Through its apocalyptic ascetic, Johnny Cash’s themes of heroic mythmaking interlock with Logan’s journey as a character. In one scene, Logan thumbs through an X-Men comic he found in Laura’s backpack. “Maybe a quarter of it happened,” he comments. “And not like this…This is ice cream for bed-wetters.” In Logan, the innocent suffer, and good doesn’t always triumph in the way most summer blockbusters seem to think.
If many comic-book heroes either experience some form of hazy immortality or only die to return in the next movie, Logan ratchets up the tension by fully envisioning its characters’ physical and moral humanity. Xavier, suffering from either a brain tumor or Alzheimer’s, sees his once celebrated mind become a weapon of mass destruction. Frequently disoriented by his condition, Xavier’s words often become a sword to Logan—a pain those who’ve walked with a loved one through a degenerative illness know all too well.
Similarly, the metal exoskeleton bonded to Wolverine’s bones—the same adamantium that once brought him eternal life—now poisons his regenerative abilities. During the last half of the film, Logan takes a nap in nearly every scene (nearly to the story’s fault). In Christian thought, rest is a sign of trust in God’s sovereignty, and Logan’s shuteye consistently feels like a loss in his once supposed self-lordship. When we do eventually watch Jackman become the fully realized, animalistic Wolverine (in what he says is his last time to play the part), the moments of awe, terror, and ferocity soon fade, and he’s back to limping again.
With the Big Sleep drawing near, both Logan and Xavier must also reckon with their past sins—including those done for the ultimate good. After dinner with a modest Christian family, Xavier confesses that the tranquility and peace of the evening is the best he’s experienced in years. As he lays in a bed next to a plump Bible, he cries, admitting, “I don’t deserve it.” For all the virtue he brought to the world, the mistakes of his past and the torment of his present reveal a man who needs something this world can only give in spurts.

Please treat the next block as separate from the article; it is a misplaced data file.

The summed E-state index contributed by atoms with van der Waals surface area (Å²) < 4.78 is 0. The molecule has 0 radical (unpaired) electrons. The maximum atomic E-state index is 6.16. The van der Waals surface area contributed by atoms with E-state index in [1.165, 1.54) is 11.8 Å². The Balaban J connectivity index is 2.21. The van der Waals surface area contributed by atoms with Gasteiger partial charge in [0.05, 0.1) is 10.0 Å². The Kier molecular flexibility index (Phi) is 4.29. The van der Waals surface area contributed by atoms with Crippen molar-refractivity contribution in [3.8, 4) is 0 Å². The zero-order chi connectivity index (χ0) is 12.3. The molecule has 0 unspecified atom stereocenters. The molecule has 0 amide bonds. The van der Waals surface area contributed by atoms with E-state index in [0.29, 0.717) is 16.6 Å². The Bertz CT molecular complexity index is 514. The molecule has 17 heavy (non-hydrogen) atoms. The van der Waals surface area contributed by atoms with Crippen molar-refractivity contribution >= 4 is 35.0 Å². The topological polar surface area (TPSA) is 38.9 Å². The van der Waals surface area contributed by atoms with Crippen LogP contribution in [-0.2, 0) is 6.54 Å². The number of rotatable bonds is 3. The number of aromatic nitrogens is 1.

Even the film’s R-rating, which it earns in spades, works to develop Wolverine’s disheveled moral state. Logan is a hero when we can’t see the gore fling from his claws (as in his other, tamer, films), but is he still a hero when we watch these same claws pierce a man’s skull? When Laura excuses her violence by claiming those she hurt were bad people, Logan’s response captures his need for absolution: “All the same.”
In this way, Logan authentically communicates the willful ignorance of mortality that the 17th-century mathematician and Christian philosopher Blaise Pascal once described. Referring to the rich and powerful of his day—those who used their wealth as a distraction from the inevitable—Pascal wrote, “Being unable to cure death, wretchedness, and misery, men have decided, in order to be happy, not to think about such things.”
Like the characters in Logan, we, as Pascal alludes to, may believe in death’s ticking clock, but either can’t envision it or don’t give it any long thoughts. We enjoy the company of others, sometimes finding meaning and purpose in family and friends (like, say, the X-Men). Perhaps we even numb our minds with films of comic, immortal gods.